Implementing PIPEDA: A review of internet privacy statements and on-line practices
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University of Toronto
These four studies evaluate how well various Canadian telecommunications, airline, banking and retail companies are complying with PIPEDA’s openness principle and, in the case of airlines and banks, with the European Commission’s Data Protection Working Party Opinion on information notices. The authors reviewed the companies’ online privacy policies against these criteria, combining their research with surveys, interviews and online interaction with chief privacy officers and other experts.
The telecommunications study is a summary of a Canadian Federal Court of Appeal case, Englander v Telus Communications Inc. Mr. Englander contended that Telus had contravened the knowledge and consent requirements of PIPEDA (which should mirror the openness principle); and that charging a fee to obtain an unpublished phone number contravened the spirit if not the letter of the Act. The Court agreed concerning the former, but not the latter. Service fees of telecommunications companies are regulated by another federal agency.
The second paper examines the online privacy statements of four Canadian airlines, Air Canada, WestJet, CanJet and Jetsgo, to determine their compliance with PIPEDA and the Working Party Opinion. The latter provides insight into European Commission policy processes seeking to ensure adequate protection of personal information on passengers and crew arriving from Europe. This information is used by the Canada Border Services Agency to identify potential terrorist threats. The Agency’s privacy commitments to the Working Party were welcomed and sufficient to conclude that protection was adequate. However, the study notes a lack of uniformity in the airlines’ online privacy statements which it suggests the Office of the Privacy Commissioner deal with by audit or education.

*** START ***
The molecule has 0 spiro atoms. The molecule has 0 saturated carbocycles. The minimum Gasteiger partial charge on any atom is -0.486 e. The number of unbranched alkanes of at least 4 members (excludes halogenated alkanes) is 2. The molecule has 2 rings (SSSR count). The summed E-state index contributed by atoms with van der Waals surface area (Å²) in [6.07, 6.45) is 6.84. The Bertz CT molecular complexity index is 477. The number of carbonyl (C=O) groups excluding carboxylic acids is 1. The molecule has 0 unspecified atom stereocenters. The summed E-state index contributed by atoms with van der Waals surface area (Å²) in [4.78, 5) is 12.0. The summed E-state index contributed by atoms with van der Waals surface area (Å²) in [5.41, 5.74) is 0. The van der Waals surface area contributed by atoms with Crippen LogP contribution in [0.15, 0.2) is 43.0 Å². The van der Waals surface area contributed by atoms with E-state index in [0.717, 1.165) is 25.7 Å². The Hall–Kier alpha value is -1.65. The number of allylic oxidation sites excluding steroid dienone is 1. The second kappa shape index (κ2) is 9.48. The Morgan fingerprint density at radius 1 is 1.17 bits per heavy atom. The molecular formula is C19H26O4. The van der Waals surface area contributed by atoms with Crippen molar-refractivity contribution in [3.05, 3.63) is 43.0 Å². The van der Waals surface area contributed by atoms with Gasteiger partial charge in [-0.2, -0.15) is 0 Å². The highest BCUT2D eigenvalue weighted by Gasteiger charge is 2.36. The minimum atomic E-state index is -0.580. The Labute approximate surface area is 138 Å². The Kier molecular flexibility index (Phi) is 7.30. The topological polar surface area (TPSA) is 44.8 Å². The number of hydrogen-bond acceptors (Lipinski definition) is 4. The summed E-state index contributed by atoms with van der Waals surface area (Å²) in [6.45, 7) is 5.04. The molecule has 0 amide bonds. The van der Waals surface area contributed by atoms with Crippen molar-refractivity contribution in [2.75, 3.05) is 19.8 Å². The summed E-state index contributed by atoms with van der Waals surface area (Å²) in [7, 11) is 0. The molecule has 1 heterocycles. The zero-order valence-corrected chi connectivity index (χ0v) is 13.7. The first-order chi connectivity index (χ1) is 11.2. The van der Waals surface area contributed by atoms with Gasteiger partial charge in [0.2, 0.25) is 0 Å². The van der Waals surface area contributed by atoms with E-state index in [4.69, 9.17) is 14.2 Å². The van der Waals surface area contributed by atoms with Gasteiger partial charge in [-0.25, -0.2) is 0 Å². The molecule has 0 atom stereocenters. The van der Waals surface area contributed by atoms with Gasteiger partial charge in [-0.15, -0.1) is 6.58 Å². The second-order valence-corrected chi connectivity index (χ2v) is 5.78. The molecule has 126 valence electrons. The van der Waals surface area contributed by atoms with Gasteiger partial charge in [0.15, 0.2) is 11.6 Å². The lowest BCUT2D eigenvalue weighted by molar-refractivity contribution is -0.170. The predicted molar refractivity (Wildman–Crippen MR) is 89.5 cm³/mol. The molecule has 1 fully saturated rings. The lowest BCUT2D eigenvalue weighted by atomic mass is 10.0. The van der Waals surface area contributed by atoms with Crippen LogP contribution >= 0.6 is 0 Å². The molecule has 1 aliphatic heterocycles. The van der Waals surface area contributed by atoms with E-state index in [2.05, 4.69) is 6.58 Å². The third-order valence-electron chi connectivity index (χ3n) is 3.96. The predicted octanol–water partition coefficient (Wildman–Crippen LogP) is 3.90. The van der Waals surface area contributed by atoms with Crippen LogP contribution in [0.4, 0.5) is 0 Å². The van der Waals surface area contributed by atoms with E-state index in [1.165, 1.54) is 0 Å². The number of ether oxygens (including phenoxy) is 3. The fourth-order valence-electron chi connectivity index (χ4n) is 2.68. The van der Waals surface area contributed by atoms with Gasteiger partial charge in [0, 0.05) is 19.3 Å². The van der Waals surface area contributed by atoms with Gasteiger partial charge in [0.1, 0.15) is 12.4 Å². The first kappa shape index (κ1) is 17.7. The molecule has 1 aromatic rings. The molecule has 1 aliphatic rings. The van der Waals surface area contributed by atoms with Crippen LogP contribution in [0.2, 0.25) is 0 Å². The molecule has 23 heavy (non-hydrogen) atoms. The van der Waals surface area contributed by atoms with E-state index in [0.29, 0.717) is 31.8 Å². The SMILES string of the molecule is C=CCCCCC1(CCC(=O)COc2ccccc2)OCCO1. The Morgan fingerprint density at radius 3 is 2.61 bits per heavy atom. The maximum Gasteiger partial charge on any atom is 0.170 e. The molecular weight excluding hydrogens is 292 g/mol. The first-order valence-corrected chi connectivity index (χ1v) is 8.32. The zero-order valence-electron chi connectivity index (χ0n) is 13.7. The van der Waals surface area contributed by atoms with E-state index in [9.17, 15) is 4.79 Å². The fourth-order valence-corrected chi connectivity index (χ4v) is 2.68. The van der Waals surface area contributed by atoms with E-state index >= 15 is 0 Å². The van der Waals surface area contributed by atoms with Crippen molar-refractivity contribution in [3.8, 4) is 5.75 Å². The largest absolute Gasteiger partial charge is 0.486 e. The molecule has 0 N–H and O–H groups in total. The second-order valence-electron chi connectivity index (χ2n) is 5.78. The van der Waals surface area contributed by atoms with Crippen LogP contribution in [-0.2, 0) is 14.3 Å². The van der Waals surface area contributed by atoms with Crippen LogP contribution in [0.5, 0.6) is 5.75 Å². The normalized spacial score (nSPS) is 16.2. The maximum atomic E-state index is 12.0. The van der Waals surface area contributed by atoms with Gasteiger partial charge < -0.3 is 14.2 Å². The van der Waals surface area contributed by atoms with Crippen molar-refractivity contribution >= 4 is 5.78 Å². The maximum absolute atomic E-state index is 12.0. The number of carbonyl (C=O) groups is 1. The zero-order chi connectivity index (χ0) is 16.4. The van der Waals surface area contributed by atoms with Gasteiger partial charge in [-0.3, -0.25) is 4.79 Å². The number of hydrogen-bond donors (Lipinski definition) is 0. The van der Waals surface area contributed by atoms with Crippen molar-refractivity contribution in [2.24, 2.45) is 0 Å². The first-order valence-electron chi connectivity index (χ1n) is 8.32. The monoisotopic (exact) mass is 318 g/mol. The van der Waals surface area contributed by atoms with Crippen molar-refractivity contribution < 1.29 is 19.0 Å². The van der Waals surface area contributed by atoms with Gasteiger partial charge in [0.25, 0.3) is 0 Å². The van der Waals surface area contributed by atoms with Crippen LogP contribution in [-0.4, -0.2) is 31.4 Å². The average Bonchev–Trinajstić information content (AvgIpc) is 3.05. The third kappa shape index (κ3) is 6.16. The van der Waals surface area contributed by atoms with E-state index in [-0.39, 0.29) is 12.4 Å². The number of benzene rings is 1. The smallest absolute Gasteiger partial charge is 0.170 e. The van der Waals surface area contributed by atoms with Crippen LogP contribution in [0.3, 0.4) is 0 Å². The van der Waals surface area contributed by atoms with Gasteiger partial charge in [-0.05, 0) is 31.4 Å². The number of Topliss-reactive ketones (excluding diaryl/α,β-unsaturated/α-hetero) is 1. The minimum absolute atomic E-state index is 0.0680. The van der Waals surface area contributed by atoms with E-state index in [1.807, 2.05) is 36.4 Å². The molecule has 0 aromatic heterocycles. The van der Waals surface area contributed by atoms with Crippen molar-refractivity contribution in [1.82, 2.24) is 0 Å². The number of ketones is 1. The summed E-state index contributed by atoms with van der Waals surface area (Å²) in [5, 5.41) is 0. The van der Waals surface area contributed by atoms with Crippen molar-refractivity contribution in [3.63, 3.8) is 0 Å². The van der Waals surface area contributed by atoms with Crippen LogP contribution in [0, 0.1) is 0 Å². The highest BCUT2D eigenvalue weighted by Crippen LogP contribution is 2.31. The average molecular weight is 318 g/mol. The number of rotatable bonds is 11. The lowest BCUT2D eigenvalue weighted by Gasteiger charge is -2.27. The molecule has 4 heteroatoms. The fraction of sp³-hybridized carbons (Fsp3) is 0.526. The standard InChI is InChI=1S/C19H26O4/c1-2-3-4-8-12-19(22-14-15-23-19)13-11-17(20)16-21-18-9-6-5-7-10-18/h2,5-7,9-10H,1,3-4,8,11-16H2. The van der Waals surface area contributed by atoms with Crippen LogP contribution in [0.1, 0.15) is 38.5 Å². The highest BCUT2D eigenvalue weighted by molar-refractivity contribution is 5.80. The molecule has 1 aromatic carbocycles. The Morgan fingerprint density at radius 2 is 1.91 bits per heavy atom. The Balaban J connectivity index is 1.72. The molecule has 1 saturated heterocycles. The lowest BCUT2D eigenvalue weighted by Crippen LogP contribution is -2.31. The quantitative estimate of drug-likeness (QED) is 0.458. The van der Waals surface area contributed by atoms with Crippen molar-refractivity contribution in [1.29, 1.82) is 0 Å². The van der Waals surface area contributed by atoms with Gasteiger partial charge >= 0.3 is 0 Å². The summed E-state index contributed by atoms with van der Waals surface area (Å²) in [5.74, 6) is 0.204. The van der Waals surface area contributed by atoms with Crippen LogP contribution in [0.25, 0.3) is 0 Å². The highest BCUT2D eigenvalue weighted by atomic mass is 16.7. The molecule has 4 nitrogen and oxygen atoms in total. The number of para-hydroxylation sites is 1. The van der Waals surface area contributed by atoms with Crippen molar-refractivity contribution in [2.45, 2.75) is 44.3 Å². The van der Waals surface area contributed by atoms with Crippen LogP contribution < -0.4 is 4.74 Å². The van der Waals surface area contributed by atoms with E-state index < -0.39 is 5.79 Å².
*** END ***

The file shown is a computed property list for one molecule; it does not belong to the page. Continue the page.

The third paper explains more fully the Working Party Opinion on harmonizing privacy notices and evaluates the extent to which two leading Canadian banks (CIBC and Scotiabank) meet identified standards. The author agrees that harmonization is likely to result in greater ease of comparison among statements, including identifying omissions. A three-tier notice system is recommended, the first providing ‘core’ information and the second and third more relevant information that is required by the Commission and national law. Taken together, these constitute a legal notice. In this light, it is believed both CIBC and Scotiabank privacy statements are deficient, although Scotiabank’s notice was found to be more user-friendly through the use of links.
The final paper examines privacy statements within the retail business sector which falls under provincial jurisdiction. It concludes that while this sector is generally following the lead of federal undertakings such as banks and airlines (which were subject to privacy legislation three years in advance of retail businesses), this may not be a good thing. Publication of more detailed information would provide consumers with a proper basis on which to assess companies’ privacy practices and hold them to account.
Overall, the authors find ad hoc compliance, concluding that companies appear motivated to communicate their privacy policies due to business prudence rather than concerns for privacy. There is room for improvement.
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OPC Funded Project
This project received funding support through the Office of the Privacy Commissioner of Canada’s Contributions Program. The opinions expressed in the summary and report(s) are those of the authors and do not necessarily reflect those of the Office of the Privacy Commissioner of Canada. Summaries have been provided by the project authors. Please note that the projects appear in their language of origin.
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